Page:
THE VILLAGE

The Royal Gazette’s front page picture, and the Bermuda Sun’s page three picture, described him as of “no fixed abode”. 

            At age sixteen?  In our Bermuda? Get right to the nub. Why is a child of sixteen without a home?  In our Bermuda?

            I keep hearing: “It takes a village to raise a child”.  But where is this village? Where? How is it that a sixteen year-old boy – not yet old enough to leave school – is “of no fixed abode”? How come?

            The answer lies in the reality that Bermuda is no longer a “village” in which children are raised by the people of the “village”. Bermuda may be a conurbation. It may be a suburban state. It might even be a city state. But Bermuda ain’t no village.

            Sixteen years and nine months ago, that sixteen year-old boy was dangling in some man’s testicles. That man was – and still is – his father.  Sixteen years and three months ago, that sixteen year-old boy was curled up in some woman’s womb. That woman was – and still is – his mother.

            That sixteen year-old boy’s biological mother and biological father have their own – different – father and mother combinations. Thus that sixteen year-old boy has two sets of biological grandparents. That’s four people. Four people in at least two separate households. So that boy has a direct biological connection to at least six other people. Six people in at least three households. But given the social realities of our Bermuda, these six biological connections could actually be in as many as six different households.

            Yet this sixteen year-old boy is of “no fixed abode”.  And this in a land of over-employment where well-dressed well-paid well-housed people go around saying “it takes a village to raise a child.”

            There is something wrong. Horribly, terribly, wrong!

            What’s wrong is that we Bermudians are lying to ourselves and to our children. Maybe we Bermudians have been too long in the tourist business. Maybe, since tourism began, we have spent far too many Bermudian lifetimes telling the world that “Bermuda is another world” of special peace and love.  Maybe we’ve been saying it so long and so often that now we actually believe it.  But we sure don’t live it.

            I accept that the sixteen year-old boy who made it to the Royal Gazette’s front page and the Bermuda Sun’s page three, may have ‘issues’.  I accept that he may have behavioural problems of one kind or another.  But this boy’s ‘issues’ didn’t suddenly materialize at one minute past midnight on Saturday the 1st  February 2003. Nor did this boy’s ‘issues’ appear only when he was away from the care of the two adults whose momentary sexual union caused him to appear on this earth.

            That front paged sixteen year-old boy is the product of his environment. His values are the values that he has learned. Or that he was taught. Or that he acquired. His values were formed in the sixteen years between his popping out of some woman’s womb and his picture popping up on page one of the Royal Gazette and page three of the Bermuda Sun.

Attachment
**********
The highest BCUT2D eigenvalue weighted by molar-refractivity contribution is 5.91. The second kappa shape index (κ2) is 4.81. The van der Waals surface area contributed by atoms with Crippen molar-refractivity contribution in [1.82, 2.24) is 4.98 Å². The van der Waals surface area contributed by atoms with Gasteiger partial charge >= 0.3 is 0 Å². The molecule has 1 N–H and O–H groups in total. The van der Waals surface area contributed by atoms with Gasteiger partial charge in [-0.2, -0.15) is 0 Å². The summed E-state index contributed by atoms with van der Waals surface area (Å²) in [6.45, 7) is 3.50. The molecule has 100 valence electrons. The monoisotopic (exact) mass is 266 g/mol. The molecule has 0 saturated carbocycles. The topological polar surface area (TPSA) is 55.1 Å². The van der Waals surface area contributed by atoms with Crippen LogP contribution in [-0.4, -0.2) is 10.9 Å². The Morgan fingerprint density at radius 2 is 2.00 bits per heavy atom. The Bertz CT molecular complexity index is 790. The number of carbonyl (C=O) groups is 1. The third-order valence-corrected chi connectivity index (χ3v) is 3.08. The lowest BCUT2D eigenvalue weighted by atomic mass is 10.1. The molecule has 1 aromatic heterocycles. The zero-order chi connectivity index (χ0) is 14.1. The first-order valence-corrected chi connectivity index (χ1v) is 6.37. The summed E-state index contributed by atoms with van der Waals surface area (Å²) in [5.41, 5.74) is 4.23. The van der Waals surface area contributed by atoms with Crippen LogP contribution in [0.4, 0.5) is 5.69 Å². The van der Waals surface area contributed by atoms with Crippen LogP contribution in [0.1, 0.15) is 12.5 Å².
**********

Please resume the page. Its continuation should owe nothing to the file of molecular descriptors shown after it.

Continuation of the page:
That sixteen year-old boy is the result of the workings – or non-workings – of the whole community of Bermuda.  More particularly though, he and his values come out of that household – or households – in the Bermuda community into which he first appeared as a cute little wrapped-up babe-in-arms.  In that community, he then grew from infant to toddler to pre-schooler to primary school student to middle school student to senior school student to his present status as a ‘star’ on page one of the Royal Gazette – and page three of the Bermuda Sun.

            Was there a village for him? Is there really a village? Or is it all just a pretty eight word sentence?

            Ten months ago [*], in this newspaper, I commented:

            Young men who – either inadvertently, accidentally, or deliberately – arrive in their teens, ill-educated, undisciplined, and unprepared for taking their place in normal society are like hand grenades.  But hand grenades with the pin still in.            Expelling a young man from a system designed to prepare him for his place in society is like pulling the pin on a hand grenade.            Once thrown, dropped, or otherwise discarded, that grenade, unless defective, will go off and will seek to do what it is designed to do. It will kill or maim.            It seems to me that, recently, there’ve been a lot of grenades ‘going off’. All over the place. Have you been hearing them too?”

            I’ve certainly heard them. Several at the Ice Queen.  Many on Front Street. One at the Southampton Post Office.

            Haven’t you heard something? Or are you in the “village” but making sure that you keep yourself all closed up and closed off in your air-conditioned sealed-off pod?

            But whether you hear them or not, “…Grenades are designed – purpose designed – to deal out death and destruction.”

            As an ex-professional soldier, I am aware that one of the techniques taught in house-clearing operations [street fighting or urban operations] is first toss in a grenade, then enter the room – or should I say ‘pod’.  In an average room – or pod – that grenade will kill or maim everyone in that room and it’ll be easier and safer for a soldier to enter and take the next step – a few quick bursts with a submachine gun, or fast shots with a rifle…  It is the most efficient way to kill people…and clean out a pod. Any pod.

  

[*Bermuda Sun – Opinion column – Wednesday 3rd April 2002.]

[See, also, the Royal Gazette’s headlines of Wednesday 3rd April and editorial comments by the Editor of the Royal Gazette on Thursday 4th April 2002. ]

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